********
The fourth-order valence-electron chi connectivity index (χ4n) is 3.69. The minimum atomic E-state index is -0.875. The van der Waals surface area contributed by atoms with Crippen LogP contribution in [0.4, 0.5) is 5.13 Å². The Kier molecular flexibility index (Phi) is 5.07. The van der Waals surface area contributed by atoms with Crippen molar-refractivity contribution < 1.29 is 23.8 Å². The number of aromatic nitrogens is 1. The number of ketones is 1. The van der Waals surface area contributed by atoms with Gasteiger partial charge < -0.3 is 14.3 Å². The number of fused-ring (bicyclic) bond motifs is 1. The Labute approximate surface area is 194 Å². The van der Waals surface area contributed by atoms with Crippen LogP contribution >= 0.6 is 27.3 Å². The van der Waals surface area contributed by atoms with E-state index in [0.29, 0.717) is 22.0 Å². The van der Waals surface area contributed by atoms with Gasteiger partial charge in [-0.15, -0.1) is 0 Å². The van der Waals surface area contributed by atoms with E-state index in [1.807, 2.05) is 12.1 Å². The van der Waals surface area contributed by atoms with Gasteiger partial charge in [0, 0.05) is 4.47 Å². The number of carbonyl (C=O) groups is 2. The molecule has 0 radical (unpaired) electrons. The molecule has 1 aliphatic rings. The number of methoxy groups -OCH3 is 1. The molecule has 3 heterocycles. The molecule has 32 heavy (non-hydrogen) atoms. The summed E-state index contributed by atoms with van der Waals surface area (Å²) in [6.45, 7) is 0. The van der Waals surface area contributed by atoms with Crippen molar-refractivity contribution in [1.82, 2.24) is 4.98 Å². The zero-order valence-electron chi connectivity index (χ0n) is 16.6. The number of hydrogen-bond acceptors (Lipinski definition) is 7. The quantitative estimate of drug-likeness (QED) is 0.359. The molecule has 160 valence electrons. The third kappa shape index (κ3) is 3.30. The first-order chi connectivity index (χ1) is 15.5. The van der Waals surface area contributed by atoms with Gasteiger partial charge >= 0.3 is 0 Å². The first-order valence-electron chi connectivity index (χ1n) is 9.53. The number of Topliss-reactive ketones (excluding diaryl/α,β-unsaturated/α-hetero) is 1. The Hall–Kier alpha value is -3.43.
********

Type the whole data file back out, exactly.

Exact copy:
The fourth-order valence-electron chi connectivity index (χ4n) is 3.69. The minimum atomic E-state index is -0.875. The van der Waals surface area contributed by atoms with Crippen LogP contribution in [0.4, 0.5) is 5.13 Å². The Kier molecular flexibility index (Phi) is 5.07. The van der Waals surface area contributed by atoms with Crippen molar-refractivity contribution < 1.29 is 23.8 Å². The number of aromatic nitrogens is 1. The number of ketones is 1. The van der Waals surface area contributed by atoms with Gasteiger partial charge < -0.3 is 14.3 Å². The number of fused-ring (bicyclic) bond motifs is 1. The Labute approximate surface area is 194 Å². The van der Waals surface area contributed by atoms with Crippen LogP contribution >= 0.6 is 27.3 Å². The van der Waals surface area contributed by atoms with E-state index in [0.29, 0.717) is 22.0 Å². The van der Waals surface area contributed by atoms with Gasteiger partial charge in [-0.15, -0.1) is 0 Å². The van der Waals surface area contributed by atoms with E-state index in [1.807, 2.05) is 12.1 Å². The van der Waals surface area contributed by atoms with Gasteiger partial charge in [0, 0.05) is 4.47 Å². The number of carbonyl (C=O) groups is 2. The molecule has 0 radical (unpaired) electrons. The molecule has 1 aliphatic rings. The number of methoxy groups -OCH3 is 1. The molecule has 3 heterocycles. The molecule has 32 heavy (non-hydrogen) atoms. The summed E-state index contributed by atoms with van der Waals surface area (Å²) in [6.45, 7) is 0. The van der Waals surface area contributed by atoms with Crippen molar-refractivity contribution in [1.82, 2.24) is 4.98 Å². The zero-order valence-electron chi connectivity index (χ0n) is 16.6. The number of hydrogen-bond acceptors (Lipinski definition) is 7. The quantitative estimate of drug-likeness (QED) is 0.359. The molecule has 160 valence electrons. The third kappa shape index (κ3) is 3.30. The first-order chi connectivity index (χ1) is 15.5. The van der Waals surface area contributed by atoms with Gasteiger partial charge >= 0.3 is 0 Å². The first-order valence-electron chi connectivity index (χ1n) is 9.53. The number of Topliss-reactive ketones (excluding diaryl/α,β-unsaturated/α-hetero) is 1. The Hall–Kier alpha value is -3.43.